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agrupa :: String -> [(Char,Int)]

agrupa [ ] = [ ] 

agrupa (x:xs) = let (l1, l2) = span' (==x) xs  

                in (x, (length l1) + 1) : agrupa l2 

span' :: (a->Bool) -> [a] -> ([a],[a])

span' p l = (takeWhile p l, dropWhile p l)

this function gets a string and gives us how many of each character are there?

my question is related to the 1 in (length l1) + 1 why do we need it? I'd really appreciate if you explain it with different example because such cases (like+1) I've seen lots of times also in scan( or debug only the agrope part please) the function to see how it works exactly?

thanks for your time

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Why do you define span' rather than using Data.List.span? –  leftaroundabout Nov 21 '13 at 20:28

1 Answer 1

The + 1 is there because you've previously matched one of the == x elements away, namely x itself, in the pattern (x:xs). If you didn't consider that, a list with no duplicates would give all 0s in the snd of each tuple in the result; as you have it the snd always gives the actual number of consecutive elements.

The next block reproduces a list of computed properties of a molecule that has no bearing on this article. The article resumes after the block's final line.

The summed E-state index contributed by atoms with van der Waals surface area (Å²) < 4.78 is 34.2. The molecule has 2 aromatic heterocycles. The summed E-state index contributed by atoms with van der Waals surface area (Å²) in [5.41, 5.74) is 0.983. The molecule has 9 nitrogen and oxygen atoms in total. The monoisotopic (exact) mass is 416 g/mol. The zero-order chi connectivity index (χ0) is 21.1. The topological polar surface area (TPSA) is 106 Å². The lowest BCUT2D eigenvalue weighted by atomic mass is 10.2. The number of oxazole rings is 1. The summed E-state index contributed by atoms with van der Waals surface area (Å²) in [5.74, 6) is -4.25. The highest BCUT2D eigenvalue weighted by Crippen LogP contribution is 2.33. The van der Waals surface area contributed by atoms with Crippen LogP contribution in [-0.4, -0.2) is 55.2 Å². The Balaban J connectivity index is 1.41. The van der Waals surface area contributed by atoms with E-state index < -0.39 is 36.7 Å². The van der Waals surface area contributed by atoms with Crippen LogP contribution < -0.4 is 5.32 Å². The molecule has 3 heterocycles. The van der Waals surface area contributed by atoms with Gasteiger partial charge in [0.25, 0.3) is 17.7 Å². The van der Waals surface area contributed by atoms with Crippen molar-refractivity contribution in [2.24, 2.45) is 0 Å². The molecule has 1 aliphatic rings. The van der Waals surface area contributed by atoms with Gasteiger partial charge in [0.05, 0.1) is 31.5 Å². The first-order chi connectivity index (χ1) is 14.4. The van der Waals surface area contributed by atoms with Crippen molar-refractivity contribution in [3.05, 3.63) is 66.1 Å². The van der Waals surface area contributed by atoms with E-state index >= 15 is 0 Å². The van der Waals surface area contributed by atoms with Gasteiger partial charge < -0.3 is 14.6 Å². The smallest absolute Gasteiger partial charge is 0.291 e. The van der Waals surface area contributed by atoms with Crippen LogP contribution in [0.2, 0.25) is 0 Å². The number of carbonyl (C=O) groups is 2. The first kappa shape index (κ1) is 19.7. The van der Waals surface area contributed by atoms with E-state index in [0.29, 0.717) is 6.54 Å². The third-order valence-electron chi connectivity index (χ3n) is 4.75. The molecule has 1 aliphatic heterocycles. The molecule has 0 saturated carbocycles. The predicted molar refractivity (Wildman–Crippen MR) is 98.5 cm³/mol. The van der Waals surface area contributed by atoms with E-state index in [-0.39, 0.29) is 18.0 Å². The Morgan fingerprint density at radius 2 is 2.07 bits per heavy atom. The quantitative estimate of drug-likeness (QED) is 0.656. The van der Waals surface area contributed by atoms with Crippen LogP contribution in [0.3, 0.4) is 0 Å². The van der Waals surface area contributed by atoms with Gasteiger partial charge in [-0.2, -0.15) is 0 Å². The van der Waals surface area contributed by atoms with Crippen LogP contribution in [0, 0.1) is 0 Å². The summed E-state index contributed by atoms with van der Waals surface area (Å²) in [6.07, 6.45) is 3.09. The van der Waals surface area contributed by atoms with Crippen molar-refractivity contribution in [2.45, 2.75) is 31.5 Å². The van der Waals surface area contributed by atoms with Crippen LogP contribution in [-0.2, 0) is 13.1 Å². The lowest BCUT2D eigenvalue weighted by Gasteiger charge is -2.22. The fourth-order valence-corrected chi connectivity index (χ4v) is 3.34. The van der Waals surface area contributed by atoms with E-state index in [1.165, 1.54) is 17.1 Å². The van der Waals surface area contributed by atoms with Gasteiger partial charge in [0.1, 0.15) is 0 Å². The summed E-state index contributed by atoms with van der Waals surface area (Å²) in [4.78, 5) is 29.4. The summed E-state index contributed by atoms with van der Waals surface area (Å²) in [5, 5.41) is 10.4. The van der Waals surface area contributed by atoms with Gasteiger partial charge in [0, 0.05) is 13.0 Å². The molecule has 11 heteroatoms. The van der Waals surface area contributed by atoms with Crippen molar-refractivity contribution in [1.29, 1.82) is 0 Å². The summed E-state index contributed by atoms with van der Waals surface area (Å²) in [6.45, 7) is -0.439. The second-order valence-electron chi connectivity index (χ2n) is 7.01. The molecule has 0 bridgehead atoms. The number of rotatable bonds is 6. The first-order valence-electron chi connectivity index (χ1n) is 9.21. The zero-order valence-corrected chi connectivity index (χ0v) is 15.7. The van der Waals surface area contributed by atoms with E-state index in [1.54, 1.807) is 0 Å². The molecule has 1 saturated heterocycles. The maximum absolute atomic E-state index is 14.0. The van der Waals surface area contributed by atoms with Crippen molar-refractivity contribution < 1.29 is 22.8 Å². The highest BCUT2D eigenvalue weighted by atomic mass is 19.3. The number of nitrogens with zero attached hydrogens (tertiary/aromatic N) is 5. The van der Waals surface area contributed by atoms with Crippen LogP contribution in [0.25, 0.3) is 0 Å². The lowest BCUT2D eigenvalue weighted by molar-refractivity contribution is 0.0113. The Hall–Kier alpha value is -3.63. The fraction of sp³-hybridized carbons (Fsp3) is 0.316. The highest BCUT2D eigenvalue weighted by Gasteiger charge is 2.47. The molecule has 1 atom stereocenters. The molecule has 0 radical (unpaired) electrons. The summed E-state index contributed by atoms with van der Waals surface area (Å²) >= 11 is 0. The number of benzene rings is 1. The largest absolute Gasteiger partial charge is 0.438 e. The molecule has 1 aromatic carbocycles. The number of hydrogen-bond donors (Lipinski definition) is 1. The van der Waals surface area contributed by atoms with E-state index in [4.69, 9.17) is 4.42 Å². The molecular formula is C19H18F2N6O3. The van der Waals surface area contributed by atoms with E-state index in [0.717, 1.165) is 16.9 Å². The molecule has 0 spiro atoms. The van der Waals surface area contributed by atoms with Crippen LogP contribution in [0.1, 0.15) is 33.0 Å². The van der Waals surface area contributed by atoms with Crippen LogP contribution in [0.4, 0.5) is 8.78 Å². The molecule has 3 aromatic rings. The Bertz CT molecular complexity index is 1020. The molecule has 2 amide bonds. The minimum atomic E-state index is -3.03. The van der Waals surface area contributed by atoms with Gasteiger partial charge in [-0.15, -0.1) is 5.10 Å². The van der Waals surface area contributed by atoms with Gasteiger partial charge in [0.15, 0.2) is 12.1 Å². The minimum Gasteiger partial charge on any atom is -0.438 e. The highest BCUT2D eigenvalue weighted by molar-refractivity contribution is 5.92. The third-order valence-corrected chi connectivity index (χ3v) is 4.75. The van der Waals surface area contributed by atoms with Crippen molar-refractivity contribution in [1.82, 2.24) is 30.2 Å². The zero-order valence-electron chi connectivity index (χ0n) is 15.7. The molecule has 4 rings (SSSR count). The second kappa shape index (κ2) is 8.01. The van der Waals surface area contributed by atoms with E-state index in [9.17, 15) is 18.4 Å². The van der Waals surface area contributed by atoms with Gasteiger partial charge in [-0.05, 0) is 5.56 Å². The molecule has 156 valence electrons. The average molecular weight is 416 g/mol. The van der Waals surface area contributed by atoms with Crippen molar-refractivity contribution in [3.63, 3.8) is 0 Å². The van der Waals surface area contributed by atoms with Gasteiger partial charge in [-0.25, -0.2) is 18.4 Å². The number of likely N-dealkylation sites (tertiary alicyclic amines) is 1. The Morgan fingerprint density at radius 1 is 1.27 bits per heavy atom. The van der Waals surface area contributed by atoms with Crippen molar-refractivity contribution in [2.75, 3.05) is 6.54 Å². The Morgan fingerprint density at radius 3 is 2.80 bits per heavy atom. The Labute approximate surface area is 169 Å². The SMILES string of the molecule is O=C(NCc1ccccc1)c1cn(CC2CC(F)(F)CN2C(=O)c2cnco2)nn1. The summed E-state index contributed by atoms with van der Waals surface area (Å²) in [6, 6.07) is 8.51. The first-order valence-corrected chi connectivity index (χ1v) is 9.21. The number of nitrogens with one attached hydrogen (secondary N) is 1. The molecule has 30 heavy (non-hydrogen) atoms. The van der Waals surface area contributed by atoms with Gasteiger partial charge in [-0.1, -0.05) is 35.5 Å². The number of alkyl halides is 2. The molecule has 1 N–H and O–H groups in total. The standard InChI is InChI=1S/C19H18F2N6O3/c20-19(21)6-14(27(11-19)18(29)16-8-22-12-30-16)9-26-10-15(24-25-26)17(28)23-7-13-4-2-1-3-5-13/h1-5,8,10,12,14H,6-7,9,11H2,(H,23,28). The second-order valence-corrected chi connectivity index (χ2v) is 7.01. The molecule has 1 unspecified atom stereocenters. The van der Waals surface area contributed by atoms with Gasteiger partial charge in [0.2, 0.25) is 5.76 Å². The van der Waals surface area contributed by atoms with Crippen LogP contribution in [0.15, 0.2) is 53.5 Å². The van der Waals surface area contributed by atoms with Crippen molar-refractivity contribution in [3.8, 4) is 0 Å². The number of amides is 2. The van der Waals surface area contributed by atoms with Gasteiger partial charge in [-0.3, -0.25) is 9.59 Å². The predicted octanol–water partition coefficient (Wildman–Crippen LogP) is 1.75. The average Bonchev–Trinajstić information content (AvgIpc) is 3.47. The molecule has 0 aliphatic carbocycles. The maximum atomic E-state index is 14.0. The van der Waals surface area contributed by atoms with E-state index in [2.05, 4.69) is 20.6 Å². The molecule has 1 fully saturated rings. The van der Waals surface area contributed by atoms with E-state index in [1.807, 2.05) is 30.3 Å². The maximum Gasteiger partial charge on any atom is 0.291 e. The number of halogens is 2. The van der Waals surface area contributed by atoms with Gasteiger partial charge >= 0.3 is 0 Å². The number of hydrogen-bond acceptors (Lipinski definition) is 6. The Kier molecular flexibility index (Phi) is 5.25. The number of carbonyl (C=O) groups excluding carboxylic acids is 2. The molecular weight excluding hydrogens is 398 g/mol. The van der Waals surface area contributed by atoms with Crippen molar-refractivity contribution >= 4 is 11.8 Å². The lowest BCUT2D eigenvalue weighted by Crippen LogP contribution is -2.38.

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then when we are using let's say if x == maximum (x:xs) then –  user2999428 Nov 22 '13 at 7:07
Usually, there is no good reason to put in x:xs as an argument to a function. You'll either be deconstructing a list (in your case, with agrupa (x:xs) = ..., or cons-ing up another one, in which case you first need to calculate the new head and tail. Of course, you could also write agrupa (x:xs) = y:ys where {y = (x, length l1 + 1); ys = agrupa ls; ...}. That's just trivial restructuring of your implementation. –  leftaroundabout Nov 22 '13 at 12:23

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